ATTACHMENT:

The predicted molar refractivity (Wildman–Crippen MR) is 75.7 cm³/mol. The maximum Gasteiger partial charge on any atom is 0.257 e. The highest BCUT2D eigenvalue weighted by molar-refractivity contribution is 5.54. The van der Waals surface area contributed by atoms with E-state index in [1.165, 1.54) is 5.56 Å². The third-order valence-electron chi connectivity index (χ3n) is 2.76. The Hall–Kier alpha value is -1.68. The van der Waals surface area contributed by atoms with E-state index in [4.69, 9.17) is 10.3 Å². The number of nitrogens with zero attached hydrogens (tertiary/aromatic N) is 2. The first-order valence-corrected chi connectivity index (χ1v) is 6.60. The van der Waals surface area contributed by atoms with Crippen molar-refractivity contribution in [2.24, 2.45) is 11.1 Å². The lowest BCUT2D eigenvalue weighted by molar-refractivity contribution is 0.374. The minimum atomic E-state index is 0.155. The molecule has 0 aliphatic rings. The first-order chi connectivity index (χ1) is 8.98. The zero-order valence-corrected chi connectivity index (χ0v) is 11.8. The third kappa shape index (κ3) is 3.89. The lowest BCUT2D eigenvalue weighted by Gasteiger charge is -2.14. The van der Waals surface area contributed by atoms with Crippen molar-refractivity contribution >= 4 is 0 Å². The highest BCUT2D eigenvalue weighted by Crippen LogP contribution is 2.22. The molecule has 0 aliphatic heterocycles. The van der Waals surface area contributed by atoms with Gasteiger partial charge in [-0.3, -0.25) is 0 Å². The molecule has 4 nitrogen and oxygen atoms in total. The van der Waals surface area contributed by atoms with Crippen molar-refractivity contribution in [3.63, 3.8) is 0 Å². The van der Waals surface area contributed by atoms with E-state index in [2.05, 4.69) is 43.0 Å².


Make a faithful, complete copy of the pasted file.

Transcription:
The predicted molar refractivity (Wildman–Crippen MR) is 75.7 cm³/mol. The maximum Gasteiger partial charge on any atom is 0.257 e. The highest BCUT2D eigenvalue weighted by molar-refractivity contribution is 5.54. The van der Waals surface area contributed by atoms with E-state index in [1.165, 1.54) is 5.56 Å². The third-order valence-electron chi connectivity index (χ3n) is 2.76. The Hall–Kier alpha value is -1.68. The van der Waals surface area contributed by atoms with E-state index in [4.69, 9.17) is 10.3 Å². The number of nitrogens with zero attached hydrogens (tertiary/aromatic N) is 2. The first-order valence-corrected chi connectivity index (χ1v) is 6.60. The van der Waals surface area contributed by atoms with Crippen molar-refractivity contribution in [2.24, 2.45) is 11.1 Å². The lowest BCUT2D eigenvalue weighted by molar-refractivity contribution is 0.374. The minimum atomic E-state index is 0.155. The molecule has 0 aliphatic rings. The first-order chi connectivity index (χ1) is 8.98. The zero-order valence-corrected chi connectivity index (χ0v) is 11.8. The third kappa shape index (κ3) is 3.89. The lowest BCUT2D eigenvalue weighted by Gasteiger charge is -2.14. The van der Waals surface area contributed by atoms with Crippen molar-refractivity contribution >= 4 is 0 Å². The highest BCUT2D eigenvalue weighted by Crippen LogP contribution is 2.22. The molecule has 0 aliphatic heterocycles. The van der Waals surface area contributed by atoms with Gasteiger partial charge in [-0.3, -0.25) is 0 Å². The molecule has 4 nitrogen and oxygen atoms in total. The van der Waals surface area contributed by atoms with Crippen molar-refractivity contribution in [3.63, 3.8) is 0 Å². The van der Waals surface area contributed by atoms with E-state index in [2.05, 4.69) is 43.0 Å².